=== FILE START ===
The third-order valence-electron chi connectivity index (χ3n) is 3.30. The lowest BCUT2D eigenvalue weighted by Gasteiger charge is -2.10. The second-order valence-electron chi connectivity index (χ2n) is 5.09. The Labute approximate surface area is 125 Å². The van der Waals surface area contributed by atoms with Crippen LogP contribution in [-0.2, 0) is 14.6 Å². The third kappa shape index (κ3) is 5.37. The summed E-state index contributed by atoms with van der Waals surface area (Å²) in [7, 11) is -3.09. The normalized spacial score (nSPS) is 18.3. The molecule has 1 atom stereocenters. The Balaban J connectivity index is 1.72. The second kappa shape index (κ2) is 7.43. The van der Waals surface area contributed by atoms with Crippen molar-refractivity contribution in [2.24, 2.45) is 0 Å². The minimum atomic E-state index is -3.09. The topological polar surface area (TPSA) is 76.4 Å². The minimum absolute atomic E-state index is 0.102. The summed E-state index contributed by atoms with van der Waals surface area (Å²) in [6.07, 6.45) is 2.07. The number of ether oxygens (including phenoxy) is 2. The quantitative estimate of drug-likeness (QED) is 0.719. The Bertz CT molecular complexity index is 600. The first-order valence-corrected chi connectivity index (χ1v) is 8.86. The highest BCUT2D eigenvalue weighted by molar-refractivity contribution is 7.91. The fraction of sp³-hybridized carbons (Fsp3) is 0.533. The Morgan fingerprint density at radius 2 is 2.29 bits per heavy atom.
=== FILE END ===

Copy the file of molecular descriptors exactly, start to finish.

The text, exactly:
The third-order valence-electron chi connectivity index (χ3n) is 3.30. The lowest BCUT2D eigenvalue weighted by Gasteiger charge is -2.10. The second-order valence-electron chi connectivity index (χ2n) is 5.09. The Labute approximate surface area is 125 Å². The van der Waals surface area contributed by atoms with Crippen LogP contribution in [-0.2, 0) is 14.6 Å². The third kappa shape index (κ3) is 5.37. The summed E-state index contributed by atoms with van der Waals surface area (Å²) in [7, 11) is -3.09. The normalized spacial score (nSPS) is 18.3. The molecule has 1 atom stereocenters. The Balaban J connectivity index is 1.72. The second kappa shape index (κ2) is 7.43. The van der Waals surface area contributed by atoms with Crippen molar-refractivity contribution in [2.24, 2.45) is 0 Å². The minimum atomic E-state index is -3.09. The topological polar surface area (TPSA) is 76.4 Å². The minimum absolute atomic E-state index is 0.102. The summed E-state index contributed by atoms with van der Waals surface area (Å²) in [6.07, 6.45) is 2.07. The number of ether oxygens (including phenoxy) is 2. The quantitative estimate of drug-likeness (QED) is 0.719. The Bertz CT molecular complexity index is 600. The first-order valence-corrected chi connectivity index (χ1v) is 8.86. The highest BCUT2D eigenvalue weighted by molar-refractivity contribution is 7.91. The fraction of sp³-hybridized carbons (Fsp3) is 0.533. The Morgan fingerprint density at radius 2 is 2.29 bits per heavy atom.